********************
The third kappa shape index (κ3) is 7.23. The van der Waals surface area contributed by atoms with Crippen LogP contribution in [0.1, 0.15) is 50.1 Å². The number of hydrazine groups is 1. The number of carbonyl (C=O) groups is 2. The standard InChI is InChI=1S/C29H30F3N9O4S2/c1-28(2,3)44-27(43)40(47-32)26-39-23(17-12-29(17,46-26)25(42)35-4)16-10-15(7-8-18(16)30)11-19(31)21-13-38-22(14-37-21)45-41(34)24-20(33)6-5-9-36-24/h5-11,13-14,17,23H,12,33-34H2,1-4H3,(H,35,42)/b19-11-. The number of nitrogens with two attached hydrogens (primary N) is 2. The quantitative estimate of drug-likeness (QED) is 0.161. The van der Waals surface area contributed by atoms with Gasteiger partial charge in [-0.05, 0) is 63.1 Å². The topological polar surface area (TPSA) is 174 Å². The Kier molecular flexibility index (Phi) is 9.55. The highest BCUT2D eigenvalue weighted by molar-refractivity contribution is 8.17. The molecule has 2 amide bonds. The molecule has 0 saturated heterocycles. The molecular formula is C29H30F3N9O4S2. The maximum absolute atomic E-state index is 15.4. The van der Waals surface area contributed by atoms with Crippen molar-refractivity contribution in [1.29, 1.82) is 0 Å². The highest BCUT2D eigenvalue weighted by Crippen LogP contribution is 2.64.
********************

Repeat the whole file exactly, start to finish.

The third kappa shape index (κ3) is 7.23. The van der Waals surface area contributed by atoms with Crippen LogP contribution in [0.1, 0.15) is 50.1 Å². The number of hydrazine groups is 1. The number of carbonyl (C=O) groups is 2. The standard InChI is InChI=1S/C29H30F3N9O4S2/c1-28(2,3)44-27(43)40(47-32)26-39-23(17-12-29(17,46-26)25(42)35-4)16-10-15(7-8-18(16)30)11-19(31)21-13-38-22(14-37-21)45-41(34)24-20(33)6-5-9-36-24/h5-11,13-14,17,23H,12,33-34H2,1-4H3,(H,35,42)/b19-11-. The number of nitrogens with two attached hydrogens (primary N) is 2. The quantitative estimate of drug-likeness (QED) is 0.161. The van der Waals surface area contributed by atoms with Gasteiger partial charge in [-0.05, 0) is 63.1 Å². The topological polar surface area (TPSA) is 174 Å². The Kier molecular flexibility index (Phi) is 9.55. The highest BCUT2D eigenvalue weighted by molar-refractivity contribution is 8.17. The molecule has 2 amide bonds. The molecule has 0 saturated heterocycles. The molecular formula is C29H30F3N9O4S2. The maximum absolute atomic E-state index is 15.4. The van der Waals surface area contributed by atoms with Crippen molar-refractivity contribution in [1.29, 1.82) is 0 Å². The highest BCUT2D eigenvalue weighted by Crippen LogP contribution is 2.64.